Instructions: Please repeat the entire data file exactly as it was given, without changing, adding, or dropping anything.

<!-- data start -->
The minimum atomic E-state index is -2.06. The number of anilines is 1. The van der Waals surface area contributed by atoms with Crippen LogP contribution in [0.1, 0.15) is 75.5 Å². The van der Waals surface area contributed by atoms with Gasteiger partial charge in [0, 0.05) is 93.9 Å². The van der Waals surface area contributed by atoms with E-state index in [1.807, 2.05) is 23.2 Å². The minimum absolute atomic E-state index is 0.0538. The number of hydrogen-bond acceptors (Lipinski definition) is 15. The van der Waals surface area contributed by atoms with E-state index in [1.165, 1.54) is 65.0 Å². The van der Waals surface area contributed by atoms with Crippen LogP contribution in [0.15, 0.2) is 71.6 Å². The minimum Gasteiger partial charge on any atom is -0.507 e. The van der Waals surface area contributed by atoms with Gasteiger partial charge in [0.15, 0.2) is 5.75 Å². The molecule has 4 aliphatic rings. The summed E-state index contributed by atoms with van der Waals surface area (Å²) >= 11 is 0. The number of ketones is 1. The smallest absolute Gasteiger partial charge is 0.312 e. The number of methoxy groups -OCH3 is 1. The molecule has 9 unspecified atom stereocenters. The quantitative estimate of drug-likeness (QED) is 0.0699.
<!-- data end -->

The minimum atomic E-state index is -2.06. The number of anilines is 1. The van der Waals surface area contributed by atoms with Crippen LogP contribution in [0.1, 0.15) is 75.5 Å². The van der Waals surface area contributed by atoms with Gasteiger partial charge in [0, 0.05) is 93.9 Å². The van der Waals surface area contributed by atoms with E-state index in [1.807, 2.05) is 23.2 Å². The minimum absolute atomic E-state index is 0.0538. The number of hydrogen-bond acceptors (Lipinski definition) is 15. The van der Waals surface area contributed by atoms with E-state index in [1.165, 1.54) is 65.0 Å². The van der Waals surface area contributed by atoms with Crippen LogP contribution in [0.15, 0.2) is 71.6 Å². The minimum Gasteiger partial charge on any atom is -0.507 e. The van der Waals surface area contributed by atoms with Gasteiger partial charge in [0.15, 0.2) is 5.75 Å². The molecule has 4 aliphatic rings. The summed E-state index contributed by atoms with van der Waals surface area (Å²) >= 11 is 0. The number of ketones is 1. The smallest absolute Gasteiger partial charge is 0.312 e. The number of methoxy groups -OCH3 is 1. The molecule has 9 unspecified atom stereocenters. The quantitative estimate of drug-likeness (QED) is 0.0699.